Today's blog continues yesterday's discussion of Big Data Immutability.
Big Data managers must do what seems to be impossible; they must learn how to modify data without altering the original content. The trick is accomplished with identifiers and time-stamps attached to event data (and yes, it's all discussed at greater length in my book, Principles of Big Data: Preparing, Sharing, and Analyzing Complex Information).
In today's blog, let's just focus on the concept of a time-stamp. Temporal events must be given a time-stamp indicating the time that the event occurred, using a standard measurement for time. The time-stamp must be accurate, persistent, and immutable.
Time-stamps are not tamper-proof. In many instances, changing a recorded time residing in a file or data set requires nothing more than viewing the data on your computer screen and substituting one date and time for another. Dates that are automatically recorded, by your computer system, can also be altered. Operating systems permit users to reset the system date and time. Because the timing of events can be altered, scrupulous data managers employ a trusted time-stamp protocol by which a time-stamp can be verified.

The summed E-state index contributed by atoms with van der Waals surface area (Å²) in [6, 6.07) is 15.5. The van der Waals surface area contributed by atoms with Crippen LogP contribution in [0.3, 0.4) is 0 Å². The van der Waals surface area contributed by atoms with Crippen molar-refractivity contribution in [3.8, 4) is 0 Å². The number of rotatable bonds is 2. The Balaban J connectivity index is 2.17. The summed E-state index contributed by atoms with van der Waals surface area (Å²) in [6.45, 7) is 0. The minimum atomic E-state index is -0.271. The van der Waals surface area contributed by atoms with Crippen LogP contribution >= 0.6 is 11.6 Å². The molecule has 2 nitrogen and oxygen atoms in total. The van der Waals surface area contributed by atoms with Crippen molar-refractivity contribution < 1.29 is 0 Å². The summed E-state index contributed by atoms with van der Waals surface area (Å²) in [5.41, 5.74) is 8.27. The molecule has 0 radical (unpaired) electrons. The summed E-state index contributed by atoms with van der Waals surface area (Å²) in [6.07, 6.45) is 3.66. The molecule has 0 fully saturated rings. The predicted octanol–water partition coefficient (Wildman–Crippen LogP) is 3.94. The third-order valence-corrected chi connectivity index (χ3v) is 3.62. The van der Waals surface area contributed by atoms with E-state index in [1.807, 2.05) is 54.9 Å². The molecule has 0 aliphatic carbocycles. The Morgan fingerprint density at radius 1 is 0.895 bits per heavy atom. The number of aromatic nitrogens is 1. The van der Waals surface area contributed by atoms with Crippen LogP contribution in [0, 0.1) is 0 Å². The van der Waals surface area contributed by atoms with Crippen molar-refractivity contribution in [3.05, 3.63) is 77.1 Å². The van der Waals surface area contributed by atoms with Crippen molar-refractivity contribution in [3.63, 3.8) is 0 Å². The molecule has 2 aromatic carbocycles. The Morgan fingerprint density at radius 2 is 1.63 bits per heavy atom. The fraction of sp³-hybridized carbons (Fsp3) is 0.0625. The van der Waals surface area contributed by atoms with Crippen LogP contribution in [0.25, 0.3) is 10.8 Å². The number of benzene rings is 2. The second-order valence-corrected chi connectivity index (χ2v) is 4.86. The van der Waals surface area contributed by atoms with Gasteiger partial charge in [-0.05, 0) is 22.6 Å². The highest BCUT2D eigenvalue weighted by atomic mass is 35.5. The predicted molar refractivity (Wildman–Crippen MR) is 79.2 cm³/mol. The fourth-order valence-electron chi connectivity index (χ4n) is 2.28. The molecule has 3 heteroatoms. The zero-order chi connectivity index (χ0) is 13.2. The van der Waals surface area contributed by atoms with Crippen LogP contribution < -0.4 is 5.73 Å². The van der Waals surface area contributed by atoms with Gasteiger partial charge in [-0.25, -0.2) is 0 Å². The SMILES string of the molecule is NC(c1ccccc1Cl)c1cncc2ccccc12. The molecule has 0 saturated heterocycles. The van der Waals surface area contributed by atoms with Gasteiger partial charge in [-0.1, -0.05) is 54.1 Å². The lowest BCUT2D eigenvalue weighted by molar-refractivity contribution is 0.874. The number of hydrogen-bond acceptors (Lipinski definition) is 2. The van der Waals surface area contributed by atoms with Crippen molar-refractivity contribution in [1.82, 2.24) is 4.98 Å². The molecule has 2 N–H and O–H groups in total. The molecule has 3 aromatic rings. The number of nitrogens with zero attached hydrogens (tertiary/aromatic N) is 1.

Here is a description of how a trusted time-stamp protocol might work. You have just created a message, and you need to document that the message existed on the current date. You create a one-way hash on the message (a fixed-length sequence of seemingly random alphanumeric characters). You send the one-way hash sequence to your city's newspaper, with instructions to publish the sequence in the classified section of that day's late edition. You're done. Anyone questioning whether the message really existed on that particular date can perform their own one-way has on the message and compare the sequence with the sequence that was published in the city newspaper on that date. The sequences will be identical to each other.
Today, newspapers are seldom used in trusted time stamp protocols. Cautious Big Data managers employ trusted time authorities and encrypted time values to create authenticated and verifiable time-stamp data. It's all done quickly and transparently, and you end up with event data (log-ins, transactions, quantities received, observations, etc.) that are associated with an identifier, a time, and a descriptor (e.g., a tag that explains the data). When new events occur, they can be added to a data object containing related event data. The idea behind all this activity is that old data need never be replaced by new data. Your data object will always contain the information needed to distinguish one event from another, so that you can choose the event data that is appropriate to your query or your analysis.
key words: Big Data, mutable, mutability, data persistence, time stamp, time stamping, encrypted time stamp, data object, time-stamping an event, archiving, dystopia, George Orwell, newspeak, persistence, persistent data, saving data, time-stamp
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